HJ-ED-DHJHerald Journal Columns

July 30, 2007

Pleasant dreams and rude awakenings

On the night of Tuesday, July 10, I went to bed with the wonderful feeling of knowing that I got to sleep-in the next morning until about 9 a.m.

I would have laughed hysterically three months ago if someone had said to me that 9 a.m. is considered sleeping-in.

For the second semester of my freshman year at St. Cloud State, I ingeniously rigged my schedule so that my earliest class was at 10 a.m.; and that was only on Tuesdays and Thursdays.

On the remaining three days of the week (Monday, Wednesday and Friday), I didn’t have class until 11 a.m. On Fridays I was done by 1 p.m.

It was wonderful.

Needless to say, adjusting to working 30-40 hours a week, going to bed before 2 in the morning, and having my days begin at 7 a.m. or 8 a.m. every day has been interesting.

Knowing that I could sleep until 9 a.m. on Wednesday, July 11 was a small comfort in what has been shaping up to be a very long summer.

Now that I have your most sincere sympathies (especially those of you who have been maintaining my temporary summer schedule for years), I’ll tell you what happened on the morning of July 11 that still has me sleeping with a night-light on in my room.

I had been out cold for a number of hours when something disturbed me from my treasured sleep. My first reaction was to look at the clock.

It read 3 a.m.

“Lovely,” I thought sarcastically to myself. “Oh well, I still have six more hours.” Then I rolled over and had every intention of resuming my coma-like slumber. I was still only half-awake.

Then I heard something.

It was a fluttering noise that vaguely reminded me of a bird zooming over my head.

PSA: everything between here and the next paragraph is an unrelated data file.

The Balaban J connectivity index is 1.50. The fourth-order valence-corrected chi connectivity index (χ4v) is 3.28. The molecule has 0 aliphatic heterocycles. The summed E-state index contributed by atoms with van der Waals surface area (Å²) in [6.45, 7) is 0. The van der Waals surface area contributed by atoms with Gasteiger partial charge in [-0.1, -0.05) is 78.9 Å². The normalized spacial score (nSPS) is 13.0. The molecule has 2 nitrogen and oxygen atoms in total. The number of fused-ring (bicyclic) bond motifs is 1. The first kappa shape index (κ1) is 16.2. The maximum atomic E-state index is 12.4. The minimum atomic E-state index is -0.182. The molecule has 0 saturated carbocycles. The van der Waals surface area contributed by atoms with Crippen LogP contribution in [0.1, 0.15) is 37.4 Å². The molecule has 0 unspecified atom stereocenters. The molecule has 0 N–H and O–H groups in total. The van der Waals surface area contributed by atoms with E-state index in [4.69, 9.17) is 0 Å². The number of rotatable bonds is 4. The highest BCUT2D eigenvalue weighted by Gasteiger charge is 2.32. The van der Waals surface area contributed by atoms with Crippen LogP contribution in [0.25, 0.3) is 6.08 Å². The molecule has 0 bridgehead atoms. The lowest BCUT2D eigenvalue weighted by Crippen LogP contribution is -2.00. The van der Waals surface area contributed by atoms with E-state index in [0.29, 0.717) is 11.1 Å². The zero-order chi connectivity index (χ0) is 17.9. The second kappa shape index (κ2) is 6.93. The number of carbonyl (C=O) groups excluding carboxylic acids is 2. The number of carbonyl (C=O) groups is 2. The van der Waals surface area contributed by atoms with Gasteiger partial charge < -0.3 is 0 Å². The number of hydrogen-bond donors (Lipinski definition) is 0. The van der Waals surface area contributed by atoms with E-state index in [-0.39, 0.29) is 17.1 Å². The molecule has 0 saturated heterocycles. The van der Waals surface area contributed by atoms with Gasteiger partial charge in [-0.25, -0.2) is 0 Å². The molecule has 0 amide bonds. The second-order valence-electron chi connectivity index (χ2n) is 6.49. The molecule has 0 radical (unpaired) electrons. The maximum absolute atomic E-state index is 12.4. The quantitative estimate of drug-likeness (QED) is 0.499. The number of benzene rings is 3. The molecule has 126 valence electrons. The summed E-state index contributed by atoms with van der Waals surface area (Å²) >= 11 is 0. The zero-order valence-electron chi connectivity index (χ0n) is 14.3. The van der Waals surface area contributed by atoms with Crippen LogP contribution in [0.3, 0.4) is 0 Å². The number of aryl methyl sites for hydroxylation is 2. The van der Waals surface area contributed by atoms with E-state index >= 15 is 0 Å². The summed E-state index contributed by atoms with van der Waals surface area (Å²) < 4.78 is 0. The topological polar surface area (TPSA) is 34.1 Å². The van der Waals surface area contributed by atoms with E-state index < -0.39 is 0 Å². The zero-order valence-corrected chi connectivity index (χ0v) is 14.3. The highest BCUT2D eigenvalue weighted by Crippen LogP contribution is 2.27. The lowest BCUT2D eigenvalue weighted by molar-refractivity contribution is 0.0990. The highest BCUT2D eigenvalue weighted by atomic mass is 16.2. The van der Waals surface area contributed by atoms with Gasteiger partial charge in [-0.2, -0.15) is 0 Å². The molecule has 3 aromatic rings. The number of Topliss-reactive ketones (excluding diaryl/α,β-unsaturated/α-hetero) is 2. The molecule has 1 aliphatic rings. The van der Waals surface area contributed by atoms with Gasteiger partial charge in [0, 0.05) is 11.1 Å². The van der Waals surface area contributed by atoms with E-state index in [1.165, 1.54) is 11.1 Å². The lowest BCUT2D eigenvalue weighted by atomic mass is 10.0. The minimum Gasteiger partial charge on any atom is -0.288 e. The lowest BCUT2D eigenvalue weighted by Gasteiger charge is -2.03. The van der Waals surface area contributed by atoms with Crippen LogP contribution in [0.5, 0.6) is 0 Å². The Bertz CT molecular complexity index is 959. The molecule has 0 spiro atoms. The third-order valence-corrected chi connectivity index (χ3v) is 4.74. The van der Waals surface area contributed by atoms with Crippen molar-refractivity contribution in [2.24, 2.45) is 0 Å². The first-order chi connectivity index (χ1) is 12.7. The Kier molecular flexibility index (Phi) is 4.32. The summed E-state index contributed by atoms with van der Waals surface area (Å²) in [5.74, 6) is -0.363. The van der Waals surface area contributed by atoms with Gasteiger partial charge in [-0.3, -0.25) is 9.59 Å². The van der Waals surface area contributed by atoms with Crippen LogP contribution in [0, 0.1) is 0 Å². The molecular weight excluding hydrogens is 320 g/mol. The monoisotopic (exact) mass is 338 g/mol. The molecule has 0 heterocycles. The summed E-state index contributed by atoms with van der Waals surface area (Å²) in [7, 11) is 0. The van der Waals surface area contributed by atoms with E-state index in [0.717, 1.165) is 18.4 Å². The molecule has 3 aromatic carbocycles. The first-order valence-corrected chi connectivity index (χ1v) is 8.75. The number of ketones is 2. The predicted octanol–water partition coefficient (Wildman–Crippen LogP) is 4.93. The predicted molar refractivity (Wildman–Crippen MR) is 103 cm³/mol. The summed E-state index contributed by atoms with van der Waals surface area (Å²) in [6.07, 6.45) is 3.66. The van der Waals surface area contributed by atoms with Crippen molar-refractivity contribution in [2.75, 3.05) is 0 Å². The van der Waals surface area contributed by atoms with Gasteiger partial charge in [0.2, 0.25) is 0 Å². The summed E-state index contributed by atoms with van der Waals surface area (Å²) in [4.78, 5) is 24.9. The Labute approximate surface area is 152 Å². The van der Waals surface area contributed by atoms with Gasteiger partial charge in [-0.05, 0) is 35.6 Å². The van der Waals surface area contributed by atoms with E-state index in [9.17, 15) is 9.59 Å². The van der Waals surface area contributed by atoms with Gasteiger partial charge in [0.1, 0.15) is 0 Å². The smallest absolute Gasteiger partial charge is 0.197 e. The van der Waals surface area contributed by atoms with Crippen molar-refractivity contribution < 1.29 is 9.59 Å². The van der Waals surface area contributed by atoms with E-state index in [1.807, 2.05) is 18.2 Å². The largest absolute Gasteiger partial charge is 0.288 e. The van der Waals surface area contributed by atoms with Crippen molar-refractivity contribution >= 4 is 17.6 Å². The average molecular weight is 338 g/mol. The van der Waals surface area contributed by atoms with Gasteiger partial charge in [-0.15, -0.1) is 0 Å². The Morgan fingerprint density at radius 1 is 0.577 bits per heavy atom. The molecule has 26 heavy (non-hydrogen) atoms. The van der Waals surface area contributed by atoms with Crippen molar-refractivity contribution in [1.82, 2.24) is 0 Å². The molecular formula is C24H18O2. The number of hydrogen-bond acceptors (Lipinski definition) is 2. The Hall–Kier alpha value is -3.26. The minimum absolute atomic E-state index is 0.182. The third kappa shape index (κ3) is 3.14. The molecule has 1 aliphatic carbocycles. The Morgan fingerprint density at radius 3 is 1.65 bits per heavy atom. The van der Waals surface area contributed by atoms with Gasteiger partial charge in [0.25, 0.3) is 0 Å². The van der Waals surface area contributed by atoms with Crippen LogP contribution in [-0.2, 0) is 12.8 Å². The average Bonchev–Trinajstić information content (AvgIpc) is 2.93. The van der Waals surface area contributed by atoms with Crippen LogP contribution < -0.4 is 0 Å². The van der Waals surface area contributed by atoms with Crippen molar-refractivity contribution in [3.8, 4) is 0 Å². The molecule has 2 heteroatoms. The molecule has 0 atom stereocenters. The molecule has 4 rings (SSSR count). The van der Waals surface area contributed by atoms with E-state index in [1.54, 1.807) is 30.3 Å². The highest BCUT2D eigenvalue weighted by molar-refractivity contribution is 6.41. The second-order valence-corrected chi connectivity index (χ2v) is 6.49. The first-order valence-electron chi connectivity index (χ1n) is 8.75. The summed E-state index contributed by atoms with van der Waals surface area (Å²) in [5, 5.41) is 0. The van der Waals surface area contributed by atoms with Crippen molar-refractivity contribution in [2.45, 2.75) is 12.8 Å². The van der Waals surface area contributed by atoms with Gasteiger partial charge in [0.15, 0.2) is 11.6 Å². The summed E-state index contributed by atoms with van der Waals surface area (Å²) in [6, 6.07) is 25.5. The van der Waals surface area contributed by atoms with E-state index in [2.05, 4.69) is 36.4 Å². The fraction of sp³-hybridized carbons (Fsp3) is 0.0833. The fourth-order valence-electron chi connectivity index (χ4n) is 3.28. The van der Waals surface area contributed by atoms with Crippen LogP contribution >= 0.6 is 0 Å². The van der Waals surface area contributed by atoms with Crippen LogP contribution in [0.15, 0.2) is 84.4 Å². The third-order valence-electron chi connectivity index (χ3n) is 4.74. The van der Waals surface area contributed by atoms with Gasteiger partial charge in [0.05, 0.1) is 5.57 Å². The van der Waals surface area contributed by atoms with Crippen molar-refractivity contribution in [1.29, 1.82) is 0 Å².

I dismissed it as a bout of paranoia, which is common for me to deal with at night.

Until I heard it again and it didn’t stop.

I hurled my blankets over my head and shuddered at the only reasonable explanation I could think of for the noise.

But I was being irrational. I mean, how could a BAT possibly get into my room?

My thoughts were stirring. “I’ve lived in this house for almost 20 years and there’s never been a bat in here. But . . . AHHHH! There’s that noise again!”

Cowering under my covers, I decided that I needed to formulate a plan.

At this point, I wasn’t even remotely groggy, and ideas circled through my brain just like I pictured the bat was circling around my room like some vertigo stricken, winged rat.

My first plan was to grab my cell phone from my night stand and use the light to confirm the fact that there was actually a bat in my room.

Then I feared that the nasty thing would be attracted to light and would attack my hand.

My next idea involved me calling the house phone and making one of my parents come rescue me.

But what if they opened the door and let the prisoner escape into the rest of the house?

From time to time I’d doubt that there was even something in the room . . . until I’d hear it again.

Sweating from being trapped under my blankets, I finally decided that I needed to make a break for it.

After about 10 minutes of repeatedly counting to three, I took off for the door like a bat out of hell (pun definitely intended).

I escaped, slammed the door behind me, and did what any mature adult would do.

I told my mommy.

She gave me a horrified look, replied, “Oh God!” and then went downstairs yelling for my dad who was already getting ready for work (yes, at 3:30 a.m. Shockingly, my dad has no sympathy for my summer adjustment to the working world).

He went upstairs to my room with a rolled-up newspaper, and returned with an unconscious bat.

Disgusted, creeped out, and horrified, I returned to the scene, questioning if I would get any more sleep that morning.

I tried to sleep, but my irrational fears consumed me, and I thought vaguely of the possibility of a whole nest of bats residing comfortably in my closet.

To distract myself, I turned on the TV. I fell asleep eventually. But, needless to say I didn’t get the undisturbed night of sleep that I was looking forward to.

However, I did get a pretty decent story.